A trademark ruling in favor of Under Armour ordered a knock off clothing maker called Uncle Martian (!) to pay $300,000 in damages, destroy its products, and cease infringing manufacture. The interesting thing to note here is that this result issued from the People’s Higher Court of Fujian Province, which a local provincial court. This gives rise to a growing belief that IP owners may find support to enforce their IP rights in Chinese courts, even outside the specialty ones.
UK: Easier to find equivalence infringement
To find infringement, an accused product must fall within the scope of the patent claims. The infringement can be literal, meaning the claims literally read on the accused product, or equivalent, meaning the claims don't literally read on an accused product but the difference between the accused product and claims is insubstantial (this last word being the US test). In the UK, proof of equivalents, until recently, required that a patent owner overcome the Improver inquiry.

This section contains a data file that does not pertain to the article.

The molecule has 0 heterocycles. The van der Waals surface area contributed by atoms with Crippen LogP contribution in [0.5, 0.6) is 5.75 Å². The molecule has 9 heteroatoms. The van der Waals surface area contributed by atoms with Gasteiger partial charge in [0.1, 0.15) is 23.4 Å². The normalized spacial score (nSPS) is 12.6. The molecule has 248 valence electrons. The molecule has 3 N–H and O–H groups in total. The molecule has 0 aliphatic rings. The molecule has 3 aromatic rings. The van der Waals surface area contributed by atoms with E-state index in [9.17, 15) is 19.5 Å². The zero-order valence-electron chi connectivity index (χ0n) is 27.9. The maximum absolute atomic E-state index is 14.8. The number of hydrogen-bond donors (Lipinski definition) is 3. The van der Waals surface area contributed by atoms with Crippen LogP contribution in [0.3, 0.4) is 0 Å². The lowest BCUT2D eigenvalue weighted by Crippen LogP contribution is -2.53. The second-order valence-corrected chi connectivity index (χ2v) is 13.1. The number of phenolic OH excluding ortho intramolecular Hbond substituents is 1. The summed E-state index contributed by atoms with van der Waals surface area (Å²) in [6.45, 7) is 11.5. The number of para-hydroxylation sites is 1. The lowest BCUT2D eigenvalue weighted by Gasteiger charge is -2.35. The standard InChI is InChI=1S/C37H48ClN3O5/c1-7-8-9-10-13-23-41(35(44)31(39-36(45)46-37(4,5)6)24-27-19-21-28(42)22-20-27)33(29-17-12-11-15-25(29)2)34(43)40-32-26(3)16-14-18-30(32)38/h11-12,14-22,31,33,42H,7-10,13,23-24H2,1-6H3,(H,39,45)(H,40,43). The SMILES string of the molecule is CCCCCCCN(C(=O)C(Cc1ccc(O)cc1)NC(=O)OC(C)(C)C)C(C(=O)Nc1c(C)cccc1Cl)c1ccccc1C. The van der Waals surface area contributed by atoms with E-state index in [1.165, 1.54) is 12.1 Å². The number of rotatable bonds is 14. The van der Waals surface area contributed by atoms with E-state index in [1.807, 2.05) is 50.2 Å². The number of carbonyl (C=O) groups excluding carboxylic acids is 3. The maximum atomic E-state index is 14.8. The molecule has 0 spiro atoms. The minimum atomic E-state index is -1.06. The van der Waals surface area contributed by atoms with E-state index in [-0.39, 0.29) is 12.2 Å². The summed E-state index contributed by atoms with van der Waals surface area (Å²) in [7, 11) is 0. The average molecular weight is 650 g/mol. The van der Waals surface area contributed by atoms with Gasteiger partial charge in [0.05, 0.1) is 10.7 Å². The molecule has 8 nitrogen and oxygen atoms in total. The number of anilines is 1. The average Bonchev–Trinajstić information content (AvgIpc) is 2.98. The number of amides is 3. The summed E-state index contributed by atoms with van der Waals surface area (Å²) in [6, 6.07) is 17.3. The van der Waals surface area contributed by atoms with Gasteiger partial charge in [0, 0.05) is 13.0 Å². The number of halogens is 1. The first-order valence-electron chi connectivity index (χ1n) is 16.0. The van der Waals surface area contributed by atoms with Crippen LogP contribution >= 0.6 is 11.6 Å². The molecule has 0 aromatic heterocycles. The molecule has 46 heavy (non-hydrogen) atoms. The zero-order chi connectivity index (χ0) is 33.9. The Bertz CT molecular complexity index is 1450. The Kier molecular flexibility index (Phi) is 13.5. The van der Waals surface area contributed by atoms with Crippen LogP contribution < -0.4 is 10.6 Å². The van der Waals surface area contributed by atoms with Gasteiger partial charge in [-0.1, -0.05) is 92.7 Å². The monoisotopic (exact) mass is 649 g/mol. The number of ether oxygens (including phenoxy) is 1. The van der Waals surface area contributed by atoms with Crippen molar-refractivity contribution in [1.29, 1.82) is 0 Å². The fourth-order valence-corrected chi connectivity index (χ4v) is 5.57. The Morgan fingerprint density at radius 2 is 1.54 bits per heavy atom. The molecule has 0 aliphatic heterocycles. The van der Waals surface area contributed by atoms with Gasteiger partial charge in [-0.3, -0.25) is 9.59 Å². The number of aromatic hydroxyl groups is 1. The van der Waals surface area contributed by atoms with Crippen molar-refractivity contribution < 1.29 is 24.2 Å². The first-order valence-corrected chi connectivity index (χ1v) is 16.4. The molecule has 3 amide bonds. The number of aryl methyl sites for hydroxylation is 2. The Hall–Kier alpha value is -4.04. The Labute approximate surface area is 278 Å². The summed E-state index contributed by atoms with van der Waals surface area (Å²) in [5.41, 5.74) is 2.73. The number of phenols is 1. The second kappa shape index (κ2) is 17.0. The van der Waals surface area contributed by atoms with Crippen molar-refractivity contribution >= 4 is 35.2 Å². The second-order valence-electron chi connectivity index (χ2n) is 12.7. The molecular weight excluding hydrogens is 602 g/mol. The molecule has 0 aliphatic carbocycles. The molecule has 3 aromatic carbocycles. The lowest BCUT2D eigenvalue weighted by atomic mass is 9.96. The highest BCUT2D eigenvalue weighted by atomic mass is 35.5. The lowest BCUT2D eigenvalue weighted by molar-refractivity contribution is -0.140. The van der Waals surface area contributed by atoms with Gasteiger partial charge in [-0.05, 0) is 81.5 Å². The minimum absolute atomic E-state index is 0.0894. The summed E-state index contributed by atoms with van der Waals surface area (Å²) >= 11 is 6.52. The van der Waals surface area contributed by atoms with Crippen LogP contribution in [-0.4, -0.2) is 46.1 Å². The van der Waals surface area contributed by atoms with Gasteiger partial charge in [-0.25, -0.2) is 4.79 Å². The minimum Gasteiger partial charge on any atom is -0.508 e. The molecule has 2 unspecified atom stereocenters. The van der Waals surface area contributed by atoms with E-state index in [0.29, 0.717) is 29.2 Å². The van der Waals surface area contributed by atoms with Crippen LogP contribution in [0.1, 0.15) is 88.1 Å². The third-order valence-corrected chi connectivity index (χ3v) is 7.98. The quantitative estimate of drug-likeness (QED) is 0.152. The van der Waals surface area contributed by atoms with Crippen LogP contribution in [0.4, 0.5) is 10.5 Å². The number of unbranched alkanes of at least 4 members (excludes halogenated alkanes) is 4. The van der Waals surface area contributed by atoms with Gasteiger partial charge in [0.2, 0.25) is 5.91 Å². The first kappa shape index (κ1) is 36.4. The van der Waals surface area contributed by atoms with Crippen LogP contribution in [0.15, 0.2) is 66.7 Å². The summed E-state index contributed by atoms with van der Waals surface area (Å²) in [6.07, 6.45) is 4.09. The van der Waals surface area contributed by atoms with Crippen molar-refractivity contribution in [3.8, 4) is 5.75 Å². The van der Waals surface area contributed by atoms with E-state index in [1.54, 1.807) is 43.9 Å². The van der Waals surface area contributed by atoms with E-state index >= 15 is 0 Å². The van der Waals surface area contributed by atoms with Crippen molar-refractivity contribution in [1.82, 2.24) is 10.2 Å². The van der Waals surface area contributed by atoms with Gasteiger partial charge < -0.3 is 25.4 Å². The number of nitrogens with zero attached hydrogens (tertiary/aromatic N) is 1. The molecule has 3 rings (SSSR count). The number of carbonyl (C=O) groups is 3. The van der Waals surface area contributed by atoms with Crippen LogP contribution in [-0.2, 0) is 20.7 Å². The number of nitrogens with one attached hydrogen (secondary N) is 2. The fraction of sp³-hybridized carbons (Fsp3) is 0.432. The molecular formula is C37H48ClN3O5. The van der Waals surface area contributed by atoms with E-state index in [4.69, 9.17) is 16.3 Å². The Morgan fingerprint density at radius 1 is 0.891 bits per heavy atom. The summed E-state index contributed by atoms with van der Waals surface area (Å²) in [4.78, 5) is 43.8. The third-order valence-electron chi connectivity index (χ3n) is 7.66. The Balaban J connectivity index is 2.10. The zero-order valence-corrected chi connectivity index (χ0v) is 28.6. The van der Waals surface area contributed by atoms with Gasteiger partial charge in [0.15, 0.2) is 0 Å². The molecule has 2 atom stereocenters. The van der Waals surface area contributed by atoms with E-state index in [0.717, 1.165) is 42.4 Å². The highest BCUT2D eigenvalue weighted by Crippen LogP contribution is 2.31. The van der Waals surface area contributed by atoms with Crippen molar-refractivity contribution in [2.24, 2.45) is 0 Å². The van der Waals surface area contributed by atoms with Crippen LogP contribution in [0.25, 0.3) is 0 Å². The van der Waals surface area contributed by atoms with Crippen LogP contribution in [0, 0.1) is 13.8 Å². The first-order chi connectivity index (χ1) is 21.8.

The variant will not infringe if any of the following are true:

  • The variant has a material effect on the way the invention works.
  • The fact that the variant has no material effect on the way the invention works would not have been obvious to an expert in the field.
  • That an expert in the field would have taken from the language used in the patent that strict compliance with the primary meaning was an essential requirement of the invention.